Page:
A recent Supreme Court decision in the United States will allow workers in the government sector to decide whether they pay union dues or not.
Jurisdictions with less-restrictive labour regulations have better job-creation records.
Unions become more powerful from a ban on replacements.
Individual workers—on their own or working together—may find it difficult and costly to organize a decertification drive.
Allowing workers to bargain independently from the union would help limit the problem of free-riding while not forcing workers to join a union and pay dues.
For many Canadians, Labour Day is an opportunity to take a break from the day-to-day hustle of work, and relax or do something fun. But it’s also a good time to reflect on ways to improve our country’s labour relations laws, which govern the interaction between workers, unions, and employers.
Ontario, once Canada’s flourishing economic and manufacturing hub, is in steady decline with slow economic growth and rapidly expanding government debt being a sad yet reoccurring story.
Tim Hudak, Ontarios Progressive Conservatives leader, boldly started a conversation about fundamental reform of labour regulations governing unionization in 2012. He recently, and nearly as boldly, walked back from such commitments, largely out of political necessity. However, such necessity does not negate the importance of such laws for Ontarios competitiveness.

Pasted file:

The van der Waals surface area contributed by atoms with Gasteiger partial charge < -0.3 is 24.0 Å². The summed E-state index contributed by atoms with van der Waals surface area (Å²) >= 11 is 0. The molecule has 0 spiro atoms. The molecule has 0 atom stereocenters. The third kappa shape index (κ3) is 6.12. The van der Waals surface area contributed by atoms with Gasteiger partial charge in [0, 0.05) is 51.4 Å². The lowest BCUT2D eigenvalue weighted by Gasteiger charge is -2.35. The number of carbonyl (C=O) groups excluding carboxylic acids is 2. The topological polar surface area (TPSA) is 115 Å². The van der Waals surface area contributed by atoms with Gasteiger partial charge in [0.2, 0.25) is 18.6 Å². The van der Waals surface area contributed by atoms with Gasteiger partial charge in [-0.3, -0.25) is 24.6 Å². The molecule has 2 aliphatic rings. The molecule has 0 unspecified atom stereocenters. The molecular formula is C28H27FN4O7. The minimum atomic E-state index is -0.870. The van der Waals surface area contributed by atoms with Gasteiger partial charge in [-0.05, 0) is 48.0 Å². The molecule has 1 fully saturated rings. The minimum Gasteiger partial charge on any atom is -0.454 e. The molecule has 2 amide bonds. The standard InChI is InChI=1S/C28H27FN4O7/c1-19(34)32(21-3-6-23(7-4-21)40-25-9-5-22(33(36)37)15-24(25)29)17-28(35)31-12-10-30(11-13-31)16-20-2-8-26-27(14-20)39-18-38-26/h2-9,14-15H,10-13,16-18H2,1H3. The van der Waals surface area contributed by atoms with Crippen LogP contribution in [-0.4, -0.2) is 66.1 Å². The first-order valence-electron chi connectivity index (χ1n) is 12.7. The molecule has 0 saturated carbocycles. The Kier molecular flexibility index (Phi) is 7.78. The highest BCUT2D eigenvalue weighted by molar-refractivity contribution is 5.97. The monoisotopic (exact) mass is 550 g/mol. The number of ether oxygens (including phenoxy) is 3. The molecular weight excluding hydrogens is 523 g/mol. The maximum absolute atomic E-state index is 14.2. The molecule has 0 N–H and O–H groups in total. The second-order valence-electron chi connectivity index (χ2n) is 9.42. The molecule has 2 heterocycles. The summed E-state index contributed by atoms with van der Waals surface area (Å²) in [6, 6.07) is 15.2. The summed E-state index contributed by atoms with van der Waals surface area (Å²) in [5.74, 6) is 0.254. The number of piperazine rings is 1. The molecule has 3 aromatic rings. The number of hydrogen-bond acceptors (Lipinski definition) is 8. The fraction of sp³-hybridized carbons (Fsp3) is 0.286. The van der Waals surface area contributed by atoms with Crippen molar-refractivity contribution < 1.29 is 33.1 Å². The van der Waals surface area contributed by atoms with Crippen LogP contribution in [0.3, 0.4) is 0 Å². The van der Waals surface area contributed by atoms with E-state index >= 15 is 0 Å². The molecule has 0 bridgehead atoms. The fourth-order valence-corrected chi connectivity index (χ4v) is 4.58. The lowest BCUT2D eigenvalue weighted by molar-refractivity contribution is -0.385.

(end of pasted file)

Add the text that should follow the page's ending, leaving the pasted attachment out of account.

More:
With Labour Day fresh in our memory and Ontarios unemployment rate having recently increased to 7.6 per cent, the province would do well to follow Indiana and Michigans lead and adopt worker choice laws. Doing so would make Ontario a significantly more competitive jurisdiction for business investment and provide a much needed shot in the arm for the provinces struggling manufacturing sector.
In 2012, both Indiana and Michigan enacted worker choice laws and there is a reasonable likelihood that Ohio may soon do the same.